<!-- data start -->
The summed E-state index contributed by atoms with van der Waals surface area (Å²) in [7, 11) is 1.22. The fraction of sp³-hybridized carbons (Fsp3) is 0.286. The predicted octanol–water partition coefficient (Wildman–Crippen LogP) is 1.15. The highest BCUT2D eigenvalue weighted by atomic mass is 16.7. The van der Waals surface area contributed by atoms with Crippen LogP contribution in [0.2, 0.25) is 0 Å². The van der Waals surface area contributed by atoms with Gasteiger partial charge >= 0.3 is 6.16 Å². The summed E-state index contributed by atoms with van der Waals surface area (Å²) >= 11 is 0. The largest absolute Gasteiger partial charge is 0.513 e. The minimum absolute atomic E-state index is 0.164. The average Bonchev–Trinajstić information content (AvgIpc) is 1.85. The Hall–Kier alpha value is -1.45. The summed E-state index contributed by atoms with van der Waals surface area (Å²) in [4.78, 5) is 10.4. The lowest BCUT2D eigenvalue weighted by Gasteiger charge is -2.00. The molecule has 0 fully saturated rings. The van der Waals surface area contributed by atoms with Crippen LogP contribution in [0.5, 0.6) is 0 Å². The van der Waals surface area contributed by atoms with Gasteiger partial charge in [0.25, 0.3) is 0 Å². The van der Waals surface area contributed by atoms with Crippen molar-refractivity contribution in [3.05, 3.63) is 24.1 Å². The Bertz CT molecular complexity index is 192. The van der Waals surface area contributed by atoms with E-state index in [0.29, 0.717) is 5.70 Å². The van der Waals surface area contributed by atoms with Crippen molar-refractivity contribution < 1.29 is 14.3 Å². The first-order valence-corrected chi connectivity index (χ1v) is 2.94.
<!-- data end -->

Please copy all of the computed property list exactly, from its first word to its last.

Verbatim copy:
The summed E-state index contributed by atoms with van der Waals surface area (Å²) in [7, 11) is 1.22. The fraction of sp³-hybridized carbons (Fsp3) is 0.286. The predicted octanol–water partition coefficient (Wildman–Crippen LogP) is 1.15. The highest BCUT2D eigenvalue weighted by atomic mass is 16.7. The van der Waals surface area contributed by atoms with Crippen LogP contribution in [0.2, 0.25) is 0 Å². The van der Waals surface area contributed by atoms with Gasteiger partial charge >= 0.3 is 6.16 Å². The summed E-state index contributed by atoms with van der Waals surface area (Å²) >= 11 is 0. The largest absolute Gasteiger partial charge is 0.513 e. The minimum absolute atomic E-state index is 0.164. The average Bonchev–Trinajstić information content (AvgIpc) is 1.85. The Hall–Kier alpha value is -1.45. The summed E-state index contributed by atoms with van der Waals surface area (Å²) in [4.78, 5) is 10.4. The lowest BCUT2D eigenvalue weighted by Gasteiger charge is -2.00. The molecule has 0 fully saturated rings. The van der Waals surface area contributed by atoms with Crippen LogP contribution in [0.5, 0.6) is 0 Å². The van der Waals surface area contributed by atoms with Gasteiger partial charge in [0.25, 0.3) is 0 Å². The van der Waals surface area contributed by atoms with Crippen molar-refractivity contribution in [3.05, 3.63) is 24.1 Å². The Bertz CT molecular complexity index is 192. The van der Waals surface area contributed by atoms with E-state index in [0.29, 0.717) is 5.70 Å². The van der Waals surface area contributed by atoms with Crippen molar-refractivity contribution < 1.29 is 14.3 Å². The first-order valence-corrected chi connectivity index (χ1v) is 2.94.